NASA’s Perseverance rover captured an unusual image of something lying in the red sand of Mars: a bundle of string.
The rover’s front left hazard avoidance camera took a photo of the light-colored object on July 12 that some people likened to spaghetti.
Officials at the space agency confirmed that they believe the object to be a string left over from Perseverance’s landing.
The string could be from the rover or its descent stage, a component similar to a rocket-powered jet pack used to safely lower the rover to the planet’s surface, according to a spokesperson for the Perseverance mission at NASA’s Jet Propulsion Laboratory in Pasadena, California.
Perseverance had not previously been in the area where the string was found, so it’s likely the wind blew it there, the spokesperson said.
Currently exploring an ancient delta called Jezero Crater, the rover is looking for signs of microscopic life that may have called Mars home billions of years ago, the spokesperson said. This crater is where Perseverance originally landed on February 18, 2021.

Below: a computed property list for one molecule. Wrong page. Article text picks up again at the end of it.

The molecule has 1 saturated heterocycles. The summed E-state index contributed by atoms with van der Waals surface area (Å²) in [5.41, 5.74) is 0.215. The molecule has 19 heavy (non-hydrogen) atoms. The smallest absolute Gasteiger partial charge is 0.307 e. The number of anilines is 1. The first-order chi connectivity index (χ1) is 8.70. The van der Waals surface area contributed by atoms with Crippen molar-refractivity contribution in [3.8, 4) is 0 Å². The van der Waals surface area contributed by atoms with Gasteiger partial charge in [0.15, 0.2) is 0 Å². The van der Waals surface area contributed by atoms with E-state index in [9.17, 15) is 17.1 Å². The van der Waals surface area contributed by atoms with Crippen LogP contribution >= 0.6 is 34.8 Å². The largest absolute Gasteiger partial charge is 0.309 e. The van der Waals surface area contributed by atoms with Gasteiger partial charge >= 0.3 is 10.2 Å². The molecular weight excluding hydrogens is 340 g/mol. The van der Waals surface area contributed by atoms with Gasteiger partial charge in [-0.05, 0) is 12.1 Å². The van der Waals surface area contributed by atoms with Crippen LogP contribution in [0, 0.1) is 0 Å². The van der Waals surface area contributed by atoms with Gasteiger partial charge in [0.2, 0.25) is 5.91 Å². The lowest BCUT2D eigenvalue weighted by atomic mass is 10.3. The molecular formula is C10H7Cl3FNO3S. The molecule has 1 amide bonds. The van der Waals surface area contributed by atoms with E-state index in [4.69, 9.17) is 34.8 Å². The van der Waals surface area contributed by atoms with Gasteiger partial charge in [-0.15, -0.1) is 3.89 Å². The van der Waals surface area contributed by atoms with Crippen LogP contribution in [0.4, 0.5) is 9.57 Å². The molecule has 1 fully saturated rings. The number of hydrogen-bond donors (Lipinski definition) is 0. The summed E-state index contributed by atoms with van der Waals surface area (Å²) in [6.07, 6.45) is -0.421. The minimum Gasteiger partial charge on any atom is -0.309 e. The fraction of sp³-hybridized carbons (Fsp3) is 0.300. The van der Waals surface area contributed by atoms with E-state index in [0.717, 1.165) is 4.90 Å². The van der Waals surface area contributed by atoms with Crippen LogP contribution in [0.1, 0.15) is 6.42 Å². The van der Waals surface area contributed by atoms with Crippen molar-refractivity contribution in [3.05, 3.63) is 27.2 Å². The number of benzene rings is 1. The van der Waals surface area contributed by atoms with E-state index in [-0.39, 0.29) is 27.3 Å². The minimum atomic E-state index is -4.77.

The rover’s front right hazard avoidance camera captured a wider image of the string (bottom).
When Perseverance revisited the site of the string four days later, the object was gone.
This is not the first time the rover has stumbled upon pieces of material left over from its descent on Mars.
Perseverance’s cameras snapped a photo of a fragment of shiny foil in mid-June, according to a tweet from the rover’s official account. The team believed it to be a part of the rover’s thermal blanket, a thin material that regulates temperature, that may have fallen off during the descent stage.